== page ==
First, don’t let the legitimate press and the rest of the banned blogsphere fool you - Stephen Sommers latest action adventure based on the famous ‘80s cartoon (not necessarily the old ‘50s/‘60s toy line) was indeed screened. A call went out last week to several predetermined websites, an invitation to an exclusive carrot at the end of this particular prickly publicity stick. Targeting ‘Net nation regulars like CHUD, Ain’t It Cool News, Drew McWeeney’s upstart HitFlix and a couple of similarly minded members of the nu-media, rumor has it that Paramount only had two requests - like what you see, and ignore any inferred embargo to write about what you liked. And if you, for some weird reason, didn’t like it? Keep your yap SHUT! As word slowly trickled out among the “legitimate” journalists over cancelled screenings and a lack of access, G.I. Joe was building a telling 80 - 90% average on Rotten Tomatoes.

It’s hard to argue with such a strategy. Anyone in the arts, from little kids practicing piano to musicians making their own albums and CDs would prefer to have a friendly audience in attendance once they are forced to unveil their efforts. The last thing a mindless, kid-oriented blockbuster-in-the-making needs is a bunch of old fart critics sitting back on their years of analytical intellectualized expertise and tearing your multimillion dollar baby a new one. While they love to argue that fans and filmgoers really don’t pay attention to these stuck up spoiled sports, it’s clear they fear some manner of early negative word of mouth. Of course, all they’d have to do is look at Transformers: Revenge of the Fallen to realize that no amount of critical drubbing (219 reviews in - 43 pro, 176 con) can keep people away from something they want to see.

So as a side issue, one could easily ask Paramount why they didn’t find a way to market this movie properly. Sommers himself could be a draw. No matter how crappy his previous films have been (Van Helsing? The Mummy 2?), they’ve made money, and he’s a franchise guy. Even with the scuttlebutt a few months ago about him being “removed” from the project (clearly wishful thinking on the part of some member of the production), position him correctly and you’ve got some instant appeal. Similarly, the TV show has lots of leftover geek appeal. Yes, initial buzz once again has the big screen version avoiding much of what made the animated series special, but surely you can interest some percentage of the under/at 30 crowd to take in your eye candy update of the material.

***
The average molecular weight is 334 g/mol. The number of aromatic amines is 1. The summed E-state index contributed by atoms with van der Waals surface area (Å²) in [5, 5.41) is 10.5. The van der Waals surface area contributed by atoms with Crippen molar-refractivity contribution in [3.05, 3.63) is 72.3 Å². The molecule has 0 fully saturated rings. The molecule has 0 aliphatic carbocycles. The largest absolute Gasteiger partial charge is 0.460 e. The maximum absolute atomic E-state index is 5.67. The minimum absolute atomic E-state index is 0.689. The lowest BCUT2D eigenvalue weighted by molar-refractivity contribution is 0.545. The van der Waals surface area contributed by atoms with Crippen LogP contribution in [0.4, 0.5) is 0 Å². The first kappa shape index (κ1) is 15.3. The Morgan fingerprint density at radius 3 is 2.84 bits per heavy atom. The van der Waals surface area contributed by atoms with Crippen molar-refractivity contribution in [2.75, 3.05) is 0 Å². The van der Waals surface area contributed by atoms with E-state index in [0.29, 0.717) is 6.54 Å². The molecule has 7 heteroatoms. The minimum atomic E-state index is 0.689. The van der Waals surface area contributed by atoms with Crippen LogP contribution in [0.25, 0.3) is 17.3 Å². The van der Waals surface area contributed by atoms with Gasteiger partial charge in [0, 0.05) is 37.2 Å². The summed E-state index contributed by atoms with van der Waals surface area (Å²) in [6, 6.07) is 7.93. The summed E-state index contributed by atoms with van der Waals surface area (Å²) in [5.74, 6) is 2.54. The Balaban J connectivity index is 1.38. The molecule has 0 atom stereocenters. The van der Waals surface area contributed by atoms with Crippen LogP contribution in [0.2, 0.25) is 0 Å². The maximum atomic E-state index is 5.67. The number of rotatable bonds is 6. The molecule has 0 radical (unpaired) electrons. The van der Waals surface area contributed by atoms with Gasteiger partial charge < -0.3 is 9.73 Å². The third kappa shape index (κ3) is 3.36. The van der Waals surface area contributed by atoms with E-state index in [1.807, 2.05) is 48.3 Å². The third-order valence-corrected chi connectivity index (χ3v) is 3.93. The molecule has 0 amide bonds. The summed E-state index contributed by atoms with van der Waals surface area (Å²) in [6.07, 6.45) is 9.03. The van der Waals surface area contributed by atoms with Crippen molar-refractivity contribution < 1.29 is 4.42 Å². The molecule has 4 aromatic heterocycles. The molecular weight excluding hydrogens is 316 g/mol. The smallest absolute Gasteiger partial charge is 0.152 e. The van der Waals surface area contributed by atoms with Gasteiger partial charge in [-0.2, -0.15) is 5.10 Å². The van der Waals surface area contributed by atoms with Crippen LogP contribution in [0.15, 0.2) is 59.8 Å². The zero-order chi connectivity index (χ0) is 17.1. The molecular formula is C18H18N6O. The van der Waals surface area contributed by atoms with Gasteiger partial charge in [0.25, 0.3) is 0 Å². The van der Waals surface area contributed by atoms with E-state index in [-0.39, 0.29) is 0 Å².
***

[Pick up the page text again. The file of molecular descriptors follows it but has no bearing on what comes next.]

And besides, if they really do believe that critics don’t matter, then why screen it to the chosen few? The answer, oddly enough, is hypocritical. What Paramount should really argue is that traditional media no longer matters - at least prior to a film opening. If for some reason, the stodgy old press corps and the grandfathered in film brains determine that G.I. Joe has some value, then bully! It’s a win-win for the studio. But in the meantime, the studio will cater to the choir, letting them preach as they do every day to a congregation completely immune to the notion of film as an art. While it may seem like a grand overgeneralization, the truth is that most geeks get their label because of acknowledged narrow-mindedness. They will argue incessantly over the greatness of a certain cult anomaly or champion for classicism a title few have followed. In turn, they develop their own People’s Temple, complete with complimentary cinematic Kool-Aid.